The American Institute of Architects has announced its top 11 residential projects for 2018, including a house in New York that takes design cues from its past as a Quaker settlement and a remote residence with expansive light wood and glass in rural Ontario.
The AIA 2018 Housing Awards recognises the most notable residential projects built in the past year. Winners of this year's award range from small homes to housing complexes and student halls, and were selected by a jury of industry leaders.
Among the 11 projects awarded is a monochrome apartment complex in LA with a stark white internal stairwell and courtyard, an expansive residence in the Arizona desert with patterned brick walls and outdoor areas, and a narrow three-storey house with a jagged roofline in New Orleans.
Read on for an overview of each project from the AIA:
Inspired by the history of the location, an early Quaker settlement, the design of this family home is based on the tenets of simplicity, humility, and inner focus. The house is broken into a series of modest gabled structures, each focused inward on its own garden courtyard instead of out to the surrounding neighbours. Every interior space is connected to the exterior on two sides. From selected vantage points, one may see across multiple spaces and courtyards to framed views beyond.
Each volume has a sculpted roof that funnels light and air into the centre of the structure. The detailing of materials articulates this organisation. Oak floor and ceiling boards radiate outwards from each centre courtyard. Metal straps on the ceiling further emphasise this geometry and act as a device to organise lighting and audiovisual equipment throughout the house. The Quaker values of simplicity and craft tie the new home to the community.
Located three hours northeast of Toronto, this 3,300-square-foot retreat is carefully situated along the shores of Contau Lake on a remote, seasonally isolated woodland spanning nearly 100 acres. Recalling childhood adventures exploring the surrounding lakes and forest, the clients wished to share this unique place with others by creating a place of reprieve to be rented to vacationing families.
The two-storey residence stretches parallel to the lake and a granite rock-face rising up to the south, with primary living and dining spaces at ground level spilling to the outdoors, and sleeping and bathing spaces perched above to capture expansive views of the lake and surrounding forest. The retreat serves as a jumping-off point to an expansive private trail network fashioned by the client. A series of delicate canoe docks and boardwalks knit shallow marshes with hilltop perches, urging exploration by both water and land.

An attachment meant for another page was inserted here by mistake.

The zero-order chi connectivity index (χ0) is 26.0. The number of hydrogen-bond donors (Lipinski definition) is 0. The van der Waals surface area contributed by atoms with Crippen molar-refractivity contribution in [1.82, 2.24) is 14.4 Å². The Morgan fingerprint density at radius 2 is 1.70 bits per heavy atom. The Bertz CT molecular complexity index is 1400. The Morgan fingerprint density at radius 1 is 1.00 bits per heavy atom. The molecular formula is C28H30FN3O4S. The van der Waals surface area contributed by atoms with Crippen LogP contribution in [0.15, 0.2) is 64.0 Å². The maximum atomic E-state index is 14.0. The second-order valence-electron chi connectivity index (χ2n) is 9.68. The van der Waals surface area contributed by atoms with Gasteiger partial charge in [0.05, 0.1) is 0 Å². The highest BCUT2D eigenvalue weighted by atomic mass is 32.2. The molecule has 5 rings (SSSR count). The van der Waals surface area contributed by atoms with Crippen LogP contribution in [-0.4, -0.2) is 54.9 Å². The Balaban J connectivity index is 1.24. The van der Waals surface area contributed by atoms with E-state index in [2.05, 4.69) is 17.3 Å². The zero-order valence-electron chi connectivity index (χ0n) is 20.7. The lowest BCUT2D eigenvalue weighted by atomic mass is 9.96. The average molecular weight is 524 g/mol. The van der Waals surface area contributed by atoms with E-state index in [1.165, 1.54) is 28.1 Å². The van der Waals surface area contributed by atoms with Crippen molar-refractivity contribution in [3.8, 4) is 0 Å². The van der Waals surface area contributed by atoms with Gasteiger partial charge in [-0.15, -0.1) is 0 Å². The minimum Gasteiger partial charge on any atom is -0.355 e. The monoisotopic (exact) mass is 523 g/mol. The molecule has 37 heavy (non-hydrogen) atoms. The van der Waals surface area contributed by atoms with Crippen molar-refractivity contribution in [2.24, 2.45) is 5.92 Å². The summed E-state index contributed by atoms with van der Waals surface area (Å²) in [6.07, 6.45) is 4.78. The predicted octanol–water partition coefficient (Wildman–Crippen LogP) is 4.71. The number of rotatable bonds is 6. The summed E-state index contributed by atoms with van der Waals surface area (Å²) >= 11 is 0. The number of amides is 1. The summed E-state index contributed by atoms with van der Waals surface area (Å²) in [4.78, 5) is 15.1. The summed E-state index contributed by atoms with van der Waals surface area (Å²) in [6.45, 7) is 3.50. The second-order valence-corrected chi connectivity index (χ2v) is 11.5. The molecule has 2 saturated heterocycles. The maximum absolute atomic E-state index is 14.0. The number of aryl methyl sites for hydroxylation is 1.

The Ghost Wash House, located along the hillside of the north side of Camelback Mountain, is flanked by two washes that move stormwater down the mountain. Two tumbled brick bars run parallel to the east and west washes framing a third topographic condition, or "Ghost Wash," running down the centre of the site. The east bar contains the "support" programs of the house: garages, kitchen, family dining room, etc. The west bar shields the occupants from the intense setting sun.
As one of the densest neighbourhoods in the country, Los Angeles' Koreatown is at the forefront of changing modes of contemporary urban living. The design for Mariposa1038 plays with this burgeoning area's density with a pure cube extruded to fit tight on its lot, and then formed to gesture back to the public street and surrounding context.
To blur the distinction between public and private spheres, the design pushes the cube inward on each side, creating curves that grant relief from the sidewalk and return portions of the ground plane to the public realm. The carved opening creates a central focal point for the building’s interior organisation and lets natural light into the courtyard. The courtyard ribbon draws the eye upwards and creates continuity from floor to floor. All units have exterior access and can be cooled by cross ventilation. A rooftop deck provides additional outdoor space and skyline views.
South 5th Residence, Austin, Texas by Alterstudio
The South 5th Residence slips nonchalantly into Austin's eclectic Bouldin neighbourhood and deftly negotiates Austin's zoning, envelope and critical-root-zone requirements. A rare, 25-inch Durand Oak and an unexpectedly steep escarpment created a powerful circumstance for a house that emphasises view and a dynamic spatial sequence, while at the same time being an abstract backdrop for the serendipity of light and circumstance.
The visitor arrives into a verdant courtyard under the majestic oak. A thin, four-inch gabion wall at the street, evergreen plantings and a perforated, Corten corrugated screen to the south, provide varying degrees of privacy and animation for the ensemble. A transparent living room hovers over the tumbling escarpment and reveals an expansive panorama. The visceral textures of concrete, mill-finished steel and raw stucco are presented against finely detailed millwork and custom site-glazed window walls – which are framed with rift-sawn white oak and steel to form flitch plate mullions.
Linea Residence G, Palm Springs, California by Poon Design Inc
This production house sets a new standard for the speculative tract housing industry. To the home buying audience, Residence G offers a production home that equals the presence of custom luxury estates. And Residence G does so at a record low construction cost – one-fourth the cost per square foot of the high-end residences seen throughout Southern California.